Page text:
Creative Commons for sourcing images and sharing your own. Get to know and love the collaborative power of Google
Docs or Zoho, so you don’t have to send stuff around in emails. Leverage your intranet or project tools like Basecamp
to share information. The less time you spend looking for stuff, the more time you have to DO stuff.
5) Sometimes Templates are Okay
If you’re asked the same question several times a day in an email, write up a little framework of a response that you
can personalize for each recipient, but that contains the bulk of the information you need to share. Same with Twitter.
No, this doesn’t mean an autobot, this means having a set of standard links on hand or responses to common ques-
tions that you can respond to as needed without having to recreate it every time.
Build an FAQ page on your site to point people do. Create sharable documents that contain frequently requested in-
formation and have them on ready five in a folder for easy access. Build your tags in Delicious so that you can send
people there for broad categories of related information, like statistics or case studies.
6) Wrangle Task Management
When you’re processing email or items in social media, every time a task pops up, you need a place to put it. Check
out Things for Mac, Remember the Milk, or even the (gasp) task list in Outlook.
When you’re overwhelmed by what you’re supposed to do (say, the notes from a seminar you just attended or the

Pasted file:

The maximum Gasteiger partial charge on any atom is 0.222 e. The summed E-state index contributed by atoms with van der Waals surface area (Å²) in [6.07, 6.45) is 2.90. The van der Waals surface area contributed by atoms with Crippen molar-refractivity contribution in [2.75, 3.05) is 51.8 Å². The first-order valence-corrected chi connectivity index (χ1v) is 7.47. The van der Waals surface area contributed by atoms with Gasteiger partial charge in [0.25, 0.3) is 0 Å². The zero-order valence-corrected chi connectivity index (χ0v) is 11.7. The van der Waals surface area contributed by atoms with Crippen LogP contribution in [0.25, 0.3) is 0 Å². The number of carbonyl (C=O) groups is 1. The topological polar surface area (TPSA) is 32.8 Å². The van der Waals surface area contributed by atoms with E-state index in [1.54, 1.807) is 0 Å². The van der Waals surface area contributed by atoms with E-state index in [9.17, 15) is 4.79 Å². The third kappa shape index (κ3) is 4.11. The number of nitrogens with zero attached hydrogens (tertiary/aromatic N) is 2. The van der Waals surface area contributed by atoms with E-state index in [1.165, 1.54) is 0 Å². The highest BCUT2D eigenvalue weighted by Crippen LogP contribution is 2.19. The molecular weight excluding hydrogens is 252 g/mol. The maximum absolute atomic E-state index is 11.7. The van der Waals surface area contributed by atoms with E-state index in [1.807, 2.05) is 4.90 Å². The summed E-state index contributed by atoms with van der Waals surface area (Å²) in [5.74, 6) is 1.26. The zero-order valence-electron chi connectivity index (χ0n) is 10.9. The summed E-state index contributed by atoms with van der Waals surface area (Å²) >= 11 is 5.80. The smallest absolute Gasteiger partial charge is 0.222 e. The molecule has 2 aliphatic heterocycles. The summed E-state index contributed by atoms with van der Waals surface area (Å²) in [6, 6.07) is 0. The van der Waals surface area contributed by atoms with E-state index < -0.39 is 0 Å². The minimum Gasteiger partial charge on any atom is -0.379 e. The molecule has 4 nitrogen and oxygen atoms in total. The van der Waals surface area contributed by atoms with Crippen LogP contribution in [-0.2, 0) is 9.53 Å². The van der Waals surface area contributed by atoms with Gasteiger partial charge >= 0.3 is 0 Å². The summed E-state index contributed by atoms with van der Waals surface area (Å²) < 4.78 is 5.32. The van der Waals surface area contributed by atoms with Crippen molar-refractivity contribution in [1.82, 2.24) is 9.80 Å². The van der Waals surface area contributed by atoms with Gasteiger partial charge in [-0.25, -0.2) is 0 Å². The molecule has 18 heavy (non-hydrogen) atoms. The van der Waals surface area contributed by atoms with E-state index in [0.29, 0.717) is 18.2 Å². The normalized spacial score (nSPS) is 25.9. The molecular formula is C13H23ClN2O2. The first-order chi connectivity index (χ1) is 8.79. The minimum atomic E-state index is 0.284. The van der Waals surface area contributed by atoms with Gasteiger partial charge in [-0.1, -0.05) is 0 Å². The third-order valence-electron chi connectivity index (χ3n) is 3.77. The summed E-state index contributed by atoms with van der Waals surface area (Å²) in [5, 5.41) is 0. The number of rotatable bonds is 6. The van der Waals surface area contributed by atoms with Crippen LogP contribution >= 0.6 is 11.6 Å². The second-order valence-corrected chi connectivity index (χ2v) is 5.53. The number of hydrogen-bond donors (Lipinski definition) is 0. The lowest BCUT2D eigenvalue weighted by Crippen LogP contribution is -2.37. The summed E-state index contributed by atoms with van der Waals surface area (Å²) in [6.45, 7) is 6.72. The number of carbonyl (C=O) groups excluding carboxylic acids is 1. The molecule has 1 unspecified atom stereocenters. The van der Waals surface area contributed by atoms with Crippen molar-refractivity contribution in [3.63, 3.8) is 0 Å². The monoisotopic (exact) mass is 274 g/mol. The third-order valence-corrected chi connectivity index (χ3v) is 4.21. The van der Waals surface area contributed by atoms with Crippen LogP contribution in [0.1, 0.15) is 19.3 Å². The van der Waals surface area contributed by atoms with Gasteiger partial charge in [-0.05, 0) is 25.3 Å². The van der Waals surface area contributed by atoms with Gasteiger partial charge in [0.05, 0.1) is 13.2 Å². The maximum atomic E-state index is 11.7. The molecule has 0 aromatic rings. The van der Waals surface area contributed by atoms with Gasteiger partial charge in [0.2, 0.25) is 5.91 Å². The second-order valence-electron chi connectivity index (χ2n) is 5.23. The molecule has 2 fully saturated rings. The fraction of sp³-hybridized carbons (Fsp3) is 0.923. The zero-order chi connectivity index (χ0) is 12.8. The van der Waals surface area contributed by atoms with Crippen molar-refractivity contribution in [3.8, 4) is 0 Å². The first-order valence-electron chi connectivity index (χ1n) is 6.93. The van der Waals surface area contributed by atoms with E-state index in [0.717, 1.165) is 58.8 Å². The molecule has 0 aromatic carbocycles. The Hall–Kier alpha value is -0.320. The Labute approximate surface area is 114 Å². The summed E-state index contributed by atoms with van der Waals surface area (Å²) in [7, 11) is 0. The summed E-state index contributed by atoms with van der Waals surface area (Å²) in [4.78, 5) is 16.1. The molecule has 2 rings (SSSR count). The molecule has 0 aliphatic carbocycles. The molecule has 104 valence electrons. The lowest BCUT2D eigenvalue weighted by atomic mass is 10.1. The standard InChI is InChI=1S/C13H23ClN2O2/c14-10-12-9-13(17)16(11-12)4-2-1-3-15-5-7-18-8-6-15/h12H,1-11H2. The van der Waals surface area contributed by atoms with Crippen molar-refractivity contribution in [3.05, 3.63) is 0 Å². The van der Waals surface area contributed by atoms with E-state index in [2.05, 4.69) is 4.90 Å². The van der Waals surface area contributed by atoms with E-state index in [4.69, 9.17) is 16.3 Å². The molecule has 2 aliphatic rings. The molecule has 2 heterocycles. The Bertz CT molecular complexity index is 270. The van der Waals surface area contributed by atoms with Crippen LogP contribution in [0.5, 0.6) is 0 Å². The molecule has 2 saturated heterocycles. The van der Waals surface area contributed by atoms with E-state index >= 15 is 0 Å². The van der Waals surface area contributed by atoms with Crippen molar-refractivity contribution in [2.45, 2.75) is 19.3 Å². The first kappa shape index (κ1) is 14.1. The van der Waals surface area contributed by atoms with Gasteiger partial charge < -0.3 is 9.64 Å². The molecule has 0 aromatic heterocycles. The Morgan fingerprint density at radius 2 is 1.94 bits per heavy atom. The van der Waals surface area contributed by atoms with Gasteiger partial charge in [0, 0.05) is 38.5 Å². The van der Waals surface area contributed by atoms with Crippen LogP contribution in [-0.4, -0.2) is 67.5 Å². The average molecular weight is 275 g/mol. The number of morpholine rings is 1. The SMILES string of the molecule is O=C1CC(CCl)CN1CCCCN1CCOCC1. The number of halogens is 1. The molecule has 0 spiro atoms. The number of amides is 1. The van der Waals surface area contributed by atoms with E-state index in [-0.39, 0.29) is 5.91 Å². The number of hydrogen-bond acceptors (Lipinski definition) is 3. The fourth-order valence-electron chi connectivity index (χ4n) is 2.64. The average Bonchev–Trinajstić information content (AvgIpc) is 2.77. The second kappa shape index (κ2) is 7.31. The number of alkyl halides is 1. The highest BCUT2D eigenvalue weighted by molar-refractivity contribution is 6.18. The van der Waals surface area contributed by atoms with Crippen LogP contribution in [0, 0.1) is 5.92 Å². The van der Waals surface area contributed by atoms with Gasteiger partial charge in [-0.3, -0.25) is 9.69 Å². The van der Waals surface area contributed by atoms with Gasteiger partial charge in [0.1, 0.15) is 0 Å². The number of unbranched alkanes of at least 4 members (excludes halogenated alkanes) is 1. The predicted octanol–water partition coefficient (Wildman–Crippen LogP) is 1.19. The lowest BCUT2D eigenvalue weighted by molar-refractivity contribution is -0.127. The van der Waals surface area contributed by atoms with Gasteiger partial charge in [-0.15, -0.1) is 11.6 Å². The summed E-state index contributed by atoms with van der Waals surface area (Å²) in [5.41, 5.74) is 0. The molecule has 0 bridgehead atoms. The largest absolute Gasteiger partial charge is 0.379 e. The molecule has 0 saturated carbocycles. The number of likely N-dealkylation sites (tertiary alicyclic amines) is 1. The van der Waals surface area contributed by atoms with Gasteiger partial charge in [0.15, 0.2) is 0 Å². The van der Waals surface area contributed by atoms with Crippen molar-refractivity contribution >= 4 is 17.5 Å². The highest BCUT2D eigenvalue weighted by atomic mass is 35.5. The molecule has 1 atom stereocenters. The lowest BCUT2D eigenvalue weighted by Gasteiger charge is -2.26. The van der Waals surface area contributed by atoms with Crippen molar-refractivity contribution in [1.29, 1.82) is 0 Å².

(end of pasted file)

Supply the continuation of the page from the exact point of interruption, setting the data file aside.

volume of stuff in your inbox), process one thing at a time and ask yourself “What do I need to do with this as a next
step?”. Whatever that task is, create an item for it on your task list and archive the rest of the information for later
reference. Bonus step? Tag the items on your list that are doable in less than five minutes so you can take time each
day (say, 35 to 45 minutes) to plow through a handful of those.
7) Communicate Expectations
Sometimes, you don’t have the answer. Sometimes, you don’t have the time to get to something right now, but you
will at some point. Honesty and humility go a long way to helping manage expectations for responsiveness online. Try
• “I’d love to get that information to you, but I need 48 hours. Will that be okay, or do you need it sooner?”
• “I don’t have the answer to that, but I’d like to send your request to someone who does and have them respond.
Is that okay?”
• “Hey there, I got your note but need a little time to respond. I’ll be back to you within the day.”
• To your boss, perhaps: “I’d like to complete this project, but here’s the information/resources I’m missing to get it
This is another reason why it’s crucial to infuse some humanity into your conversations online, so folks know that